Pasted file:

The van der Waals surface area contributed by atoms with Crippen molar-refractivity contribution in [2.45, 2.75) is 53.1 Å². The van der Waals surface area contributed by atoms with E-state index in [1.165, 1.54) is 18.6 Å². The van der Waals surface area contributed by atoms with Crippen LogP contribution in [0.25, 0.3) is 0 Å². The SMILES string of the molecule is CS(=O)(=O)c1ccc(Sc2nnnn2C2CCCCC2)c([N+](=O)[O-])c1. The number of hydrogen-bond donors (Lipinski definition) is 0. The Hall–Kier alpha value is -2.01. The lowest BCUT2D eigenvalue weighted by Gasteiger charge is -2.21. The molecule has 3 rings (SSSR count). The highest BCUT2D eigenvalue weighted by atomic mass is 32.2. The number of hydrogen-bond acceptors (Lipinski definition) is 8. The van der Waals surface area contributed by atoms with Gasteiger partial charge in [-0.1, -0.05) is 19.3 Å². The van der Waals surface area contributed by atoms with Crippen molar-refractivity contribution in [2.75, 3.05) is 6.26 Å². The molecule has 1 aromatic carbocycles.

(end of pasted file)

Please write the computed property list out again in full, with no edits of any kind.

The van der Waals surface area contributed by atoms with Crippen molar-refractivity contribution in [2.45, 2.75) is 53.1 Å². The van der Waals surface area contributed by atoms with E-state index in [1.165, 1.54) is 18.6 Å². The van der Waals surface area contributed by atoms with Crippen LogP contribution in [0.25, 0.3) is 0 Å². The SMILES string of the molecule is CS(=O)(=O)c1ccc(Sc2nnnn2C2CCCCC2)c([N+](=O)[O-])c1. The number of hydrogen-bond donors (Lipinski definition) is 0. The Hall–Kier alpha value is -2.01. The lowest BCUT2D eigenvalue weighted by Gasteiger charge is -2.21. The molecule has 3 rings (SSSR count). The highest BCUT2D eigenvalue weighted by atomic mass is 32.2. The number of hydrogen-bond acceptors (Lipinski definition) is 8. The van der Waals surface area contributed by atoms with Gasteiger partial charge in [-0.1, -0.05) is 19.3 Å². The van der Waals surface area contributed by atoms with Crippen molar-refractivity contribution in [2.75, 3.05) is 6.26 Å². The molecule has 1 aromatic carbocycles.